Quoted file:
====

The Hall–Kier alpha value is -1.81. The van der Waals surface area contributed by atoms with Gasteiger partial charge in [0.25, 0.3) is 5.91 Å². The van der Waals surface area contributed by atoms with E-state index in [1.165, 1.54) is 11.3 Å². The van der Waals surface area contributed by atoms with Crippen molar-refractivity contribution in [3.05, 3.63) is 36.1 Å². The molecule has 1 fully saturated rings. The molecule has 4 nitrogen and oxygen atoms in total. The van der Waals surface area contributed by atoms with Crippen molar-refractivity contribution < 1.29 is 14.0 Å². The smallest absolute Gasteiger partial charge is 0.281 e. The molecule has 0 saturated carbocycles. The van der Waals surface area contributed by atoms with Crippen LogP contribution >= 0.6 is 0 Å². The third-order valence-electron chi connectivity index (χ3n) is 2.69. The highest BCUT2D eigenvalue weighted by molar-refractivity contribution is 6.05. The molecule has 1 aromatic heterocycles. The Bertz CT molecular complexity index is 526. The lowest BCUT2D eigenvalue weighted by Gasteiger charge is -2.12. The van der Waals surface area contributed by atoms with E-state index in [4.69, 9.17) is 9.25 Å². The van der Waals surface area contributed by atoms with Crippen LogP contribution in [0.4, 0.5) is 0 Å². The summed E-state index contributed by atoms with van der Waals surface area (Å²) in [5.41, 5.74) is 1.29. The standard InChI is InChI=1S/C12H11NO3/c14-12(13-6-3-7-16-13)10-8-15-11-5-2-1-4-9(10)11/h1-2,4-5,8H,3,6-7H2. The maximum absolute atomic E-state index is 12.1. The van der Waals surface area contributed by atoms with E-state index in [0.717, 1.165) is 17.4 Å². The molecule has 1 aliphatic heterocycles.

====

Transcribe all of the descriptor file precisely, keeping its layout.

The Hall–Kier alpha value is -1.81. The van der Waals surface area contributed by atoms with Gasteiger partial charge in [0.25, 0.3) is 5.91 Å². The van der Waals surface area contributed by atoms with E-state index in [1.165, 1.54) is 11.3 Å². The van der Waals surface area contributed by atoms with Crippen molar-refractivity contribution in [3.05, 3.63) is 36.1 Å². The molecule has 1 fully saturated rings. The molecule has 4 nitrogen and oxygen atoms in total. The van der Waals surface area contributed by atoms with Crippen molar-refractivity contribution < 1.29 is 14.0 Å². The smallest absolute Gasteiger partial charge is 0.281 e. The molecule has 0 saturated carbocycles. The van der Waals surface area contributed by atoms with Crippen LogP contribution >= 0.6 is 0 Å². The third-order valence-electron chi connectivity index (χ3n) is 2.69. The highest BCUT2D eigenvalue weighted by molar-refractivity contribution is 6.05. The molecule has 1 aromatic heterocycles. The Bertz CT molecular complexity index is 526. The lowest BCUT2D eigenvalue weighted by Gasteiger charge is -2.12. The van der Waals surface area contributed by atoms with E-state index in [4.69, 9.17) is 9.25 Å². The van der Waals surface area contributed by atoms with Crippen LogP contribution in [0.4, 0.5) is 0 Å². The summed E-state index contributed by atoms with van der Waals surface area (Å²) in [5.41, 5.74) is 1.29. The standard InChI is InChI=1S/C12H11NO3/c14-12(13-6-3-7-16-13)10-8-15-11-5-2-1-4-9(10)11/h1-2,4-5,8H,3,6-7H2. The maximum absolute atomic E-state index is 12.1. The van der Waals surface area contributed by atoms with E-state index in [0.717, 1.165) is 17.4 Å². The molecule has 1 aliphatic heterocycles.